David Fuller and Eoin Treacy's Comment of the Day
Category - General

    On Target

    Thanks to Martin Spring for this edition of his ever-interesting letter. Here is a section on the coal market which I found particularly illuminating: 

    While climate-change activists make a lot of fuss about the US, where emission of greenhouse gases has been in decline, they aren’t demonstrating loudly about China -- which attacks developed countries for not doing enough, while itself doing most to worsen it,

    The New York Times reports that China, the world’s leading emitter of greenhouse gases from coal, now admits it’s burning up to 17 per cent more coal than its government previously claimed when it signed up for the Paris accord.

    And it’s making things worse. Across China the government is building a fleet of new coal-fired stations with 259 gigawatts of capacity, while outside the country it’s financing even more new coal plants, providing $36 billion for 399 gigawatts.

    “Chinese bankers and project planners like coal-backed projects because they are cheap,” says the energy consultancy IEEFA. “While they are restricted by Chinese pollution and emissions targets at home, they are free to fund coal-backed projects abroad.”

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    World's Cheapest Hospital Needs to Get Even Cheaper for Modicare

    This article by Ari Altstedter for Bloomberg may be of interest to subscribers. Here is a section: 

    Narayana has made Shetty one of India’s best-known doctors and the proprietor of a lucrative business, with about $8 million in profit in 2017. But he now faces a problem that might be even more complex than heart surgery: how to make his hospitals cheaper still. The reason is Modicare, the national health insurance program that’s one of Prime Minister Narendra Modi’s signature initiatives. Under way since September, it’s perhaps the most ambitious public-health effort in history, intended to give basic coverage for the first time to 500 million of India’s poorest. At first it seemed no one was in a better position to gain from this flood of new patients than Shetty. But his enthusiasm gave way to anxiety last year after the government published its list of reimbursement rates, which are lower even than Narayana’s prices. Those rock-bottom payments mean that to thrive under Modicare, Narayana needs to find ways to cut costs further—and then keep cutting.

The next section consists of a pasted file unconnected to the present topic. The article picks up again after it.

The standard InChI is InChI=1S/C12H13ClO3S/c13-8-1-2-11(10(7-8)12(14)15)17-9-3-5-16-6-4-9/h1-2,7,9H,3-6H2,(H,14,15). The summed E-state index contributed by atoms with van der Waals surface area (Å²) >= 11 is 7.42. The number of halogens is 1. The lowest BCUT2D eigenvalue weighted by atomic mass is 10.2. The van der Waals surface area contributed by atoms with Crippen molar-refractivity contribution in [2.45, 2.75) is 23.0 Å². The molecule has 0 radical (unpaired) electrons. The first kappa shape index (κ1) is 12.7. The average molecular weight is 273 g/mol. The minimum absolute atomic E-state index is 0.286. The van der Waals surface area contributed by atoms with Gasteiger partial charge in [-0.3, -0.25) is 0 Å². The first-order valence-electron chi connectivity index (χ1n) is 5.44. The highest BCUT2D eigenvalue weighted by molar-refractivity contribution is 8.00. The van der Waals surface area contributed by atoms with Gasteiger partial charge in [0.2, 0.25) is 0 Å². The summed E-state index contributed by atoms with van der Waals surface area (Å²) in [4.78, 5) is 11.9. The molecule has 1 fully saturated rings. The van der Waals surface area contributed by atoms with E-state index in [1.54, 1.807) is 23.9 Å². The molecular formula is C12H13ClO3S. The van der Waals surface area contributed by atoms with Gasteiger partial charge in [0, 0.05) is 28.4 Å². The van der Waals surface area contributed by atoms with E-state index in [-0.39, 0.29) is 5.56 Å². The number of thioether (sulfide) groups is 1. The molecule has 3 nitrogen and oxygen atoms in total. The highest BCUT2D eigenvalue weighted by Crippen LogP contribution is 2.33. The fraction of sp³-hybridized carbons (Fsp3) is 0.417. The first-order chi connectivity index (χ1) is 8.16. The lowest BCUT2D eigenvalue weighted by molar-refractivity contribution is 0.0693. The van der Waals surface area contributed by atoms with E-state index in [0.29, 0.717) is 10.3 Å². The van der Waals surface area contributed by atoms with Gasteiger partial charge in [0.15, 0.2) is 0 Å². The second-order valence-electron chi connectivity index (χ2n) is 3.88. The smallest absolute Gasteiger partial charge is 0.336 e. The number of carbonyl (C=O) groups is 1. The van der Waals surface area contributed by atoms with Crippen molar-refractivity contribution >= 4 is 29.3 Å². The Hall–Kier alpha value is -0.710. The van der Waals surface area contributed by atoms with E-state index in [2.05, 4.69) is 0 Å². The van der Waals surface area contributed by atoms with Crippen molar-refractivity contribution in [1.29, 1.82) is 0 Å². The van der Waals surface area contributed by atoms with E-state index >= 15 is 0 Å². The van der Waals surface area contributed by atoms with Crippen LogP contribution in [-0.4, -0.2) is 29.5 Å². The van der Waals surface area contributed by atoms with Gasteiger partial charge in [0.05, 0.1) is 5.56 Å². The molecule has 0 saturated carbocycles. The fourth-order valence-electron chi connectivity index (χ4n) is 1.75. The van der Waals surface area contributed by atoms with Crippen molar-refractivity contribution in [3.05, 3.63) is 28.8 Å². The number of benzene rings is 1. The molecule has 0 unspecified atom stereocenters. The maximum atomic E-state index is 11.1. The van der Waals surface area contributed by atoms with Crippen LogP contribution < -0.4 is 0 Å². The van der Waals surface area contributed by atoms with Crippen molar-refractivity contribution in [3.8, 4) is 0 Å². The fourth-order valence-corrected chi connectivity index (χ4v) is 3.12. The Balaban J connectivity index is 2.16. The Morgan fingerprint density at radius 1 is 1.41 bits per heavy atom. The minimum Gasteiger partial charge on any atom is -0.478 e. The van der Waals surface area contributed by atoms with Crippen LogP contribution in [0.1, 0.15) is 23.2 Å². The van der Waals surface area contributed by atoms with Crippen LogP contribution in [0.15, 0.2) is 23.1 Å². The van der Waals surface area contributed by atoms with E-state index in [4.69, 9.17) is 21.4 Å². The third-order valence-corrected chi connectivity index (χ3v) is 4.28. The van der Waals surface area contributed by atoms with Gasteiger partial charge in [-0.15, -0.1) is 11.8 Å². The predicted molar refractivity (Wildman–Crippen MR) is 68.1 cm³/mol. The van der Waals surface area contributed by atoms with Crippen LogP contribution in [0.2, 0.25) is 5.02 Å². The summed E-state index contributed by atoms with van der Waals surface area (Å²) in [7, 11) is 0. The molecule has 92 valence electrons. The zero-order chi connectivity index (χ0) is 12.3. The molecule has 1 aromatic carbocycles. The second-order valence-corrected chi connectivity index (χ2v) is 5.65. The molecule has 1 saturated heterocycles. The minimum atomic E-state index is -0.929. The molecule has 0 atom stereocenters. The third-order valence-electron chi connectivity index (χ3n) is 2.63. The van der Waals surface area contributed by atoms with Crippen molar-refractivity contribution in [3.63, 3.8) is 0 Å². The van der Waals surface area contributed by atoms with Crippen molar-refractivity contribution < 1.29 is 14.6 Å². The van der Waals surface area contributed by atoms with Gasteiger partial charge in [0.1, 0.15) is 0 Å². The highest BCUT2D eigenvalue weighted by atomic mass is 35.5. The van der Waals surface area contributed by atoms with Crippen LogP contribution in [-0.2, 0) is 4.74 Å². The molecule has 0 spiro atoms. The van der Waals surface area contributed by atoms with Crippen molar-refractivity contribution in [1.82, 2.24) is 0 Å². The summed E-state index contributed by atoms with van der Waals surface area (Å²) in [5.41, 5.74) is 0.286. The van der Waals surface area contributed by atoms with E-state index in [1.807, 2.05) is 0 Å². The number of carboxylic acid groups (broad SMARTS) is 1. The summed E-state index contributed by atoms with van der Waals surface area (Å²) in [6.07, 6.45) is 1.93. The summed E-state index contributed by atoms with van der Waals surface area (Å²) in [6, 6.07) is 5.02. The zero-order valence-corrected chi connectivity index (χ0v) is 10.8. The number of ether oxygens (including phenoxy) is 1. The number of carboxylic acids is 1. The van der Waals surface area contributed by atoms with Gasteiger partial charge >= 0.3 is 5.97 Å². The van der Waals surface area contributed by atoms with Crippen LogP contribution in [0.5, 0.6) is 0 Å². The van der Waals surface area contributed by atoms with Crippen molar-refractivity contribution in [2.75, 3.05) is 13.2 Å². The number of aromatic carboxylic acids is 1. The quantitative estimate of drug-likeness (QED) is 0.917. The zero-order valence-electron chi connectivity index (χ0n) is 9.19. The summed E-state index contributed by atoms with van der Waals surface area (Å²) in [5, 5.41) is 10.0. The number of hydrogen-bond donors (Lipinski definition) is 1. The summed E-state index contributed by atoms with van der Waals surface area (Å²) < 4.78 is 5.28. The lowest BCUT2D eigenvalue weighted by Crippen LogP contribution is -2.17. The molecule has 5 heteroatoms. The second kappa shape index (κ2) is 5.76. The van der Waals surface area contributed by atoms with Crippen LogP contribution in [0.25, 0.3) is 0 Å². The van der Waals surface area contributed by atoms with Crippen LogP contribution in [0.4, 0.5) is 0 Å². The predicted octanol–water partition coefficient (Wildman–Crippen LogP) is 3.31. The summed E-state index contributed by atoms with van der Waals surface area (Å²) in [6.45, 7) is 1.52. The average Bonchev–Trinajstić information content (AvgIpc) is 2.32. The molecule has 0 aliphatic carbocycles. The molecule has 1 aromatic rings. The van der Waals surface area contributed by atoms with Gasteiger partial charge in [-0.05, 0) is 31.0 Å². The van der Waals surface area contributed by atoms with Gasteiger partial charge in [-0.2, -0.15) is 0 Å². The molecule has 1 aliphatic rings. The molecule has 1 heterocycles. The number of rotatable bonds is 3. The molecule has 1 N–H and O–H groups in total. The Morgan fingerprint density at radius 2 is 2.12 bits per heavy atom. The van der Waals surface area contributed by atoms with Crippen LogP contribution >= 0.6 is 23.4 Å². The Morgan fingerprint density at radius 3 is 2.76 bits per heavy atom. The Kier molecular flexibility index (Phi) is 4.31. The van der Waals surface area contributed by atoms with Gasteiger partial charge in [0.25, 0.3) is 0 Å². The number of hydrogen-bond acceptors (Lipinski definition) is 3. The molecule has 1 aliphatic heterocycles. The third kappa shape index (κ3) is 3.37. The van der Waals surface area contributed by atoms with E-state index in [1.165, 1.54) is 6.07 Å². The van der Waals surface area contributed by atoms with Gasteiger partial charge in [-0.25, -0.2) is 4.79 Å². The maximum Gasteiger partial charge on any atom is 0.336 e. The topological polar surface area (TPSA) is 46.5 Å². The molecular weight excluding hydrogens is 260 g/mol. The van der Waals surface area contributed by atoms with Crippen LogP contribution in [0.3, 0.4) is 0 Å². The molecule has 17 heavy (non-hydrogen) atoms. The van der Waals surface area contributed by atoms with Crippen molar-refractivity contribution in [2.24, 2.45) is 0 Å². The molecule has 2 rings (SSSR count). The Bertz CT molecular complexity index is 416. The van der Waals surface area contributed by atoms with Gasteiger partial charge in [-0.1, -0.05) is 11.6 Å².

Shetty thinks he can do it and, in the process, create a model for ultralow-cost health care that can be applied anywhere. “We are trying to produce a pilot for the rest of the world to follow,” he said over a lunch of curries and fried fish after scrubbing out from the heart operation. He was still
    wearing his surgical cap. “In 10 years, India will become the first country in the world to dissociate health from affluence. India will prove that the wealth of the nation has nothing to do with the quality of health care its citizens can enjoy.” It’s a noble vision, and Narayana is as well-positioned as any provider to help make it a reality. But it’s hard to overstate the scale of the challenge Shetty faces. For a surgery like the one he’d just performed, Modicare would provide only $1,300.

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    Terry Gou's Pitch for Presidency Is Massive Boost for His Stocks

    This article from Bloomberg News may be of interest to subscribers. Here is a section:

    The Taiwanese billionaire said on Wednesday he would seek the nomination of the China-friendly opposition Kuomintang party in next year’s election, a process expected to play out in the coming weeks. Current President Tsai Ing-wen’s Democratic Progressive Party advocates a more decisive break from the mainland.

    “We are upholding our view and we are treating Gou’s bid neutrally for now,” Daiwa Securities Capital Markets analyst Kylie Huang said. “We will wait and see whether Gou’s move may lead to him to leave the company board and quit as chairman and if that happens, whether investors will be comfortable with management reshuffle.”

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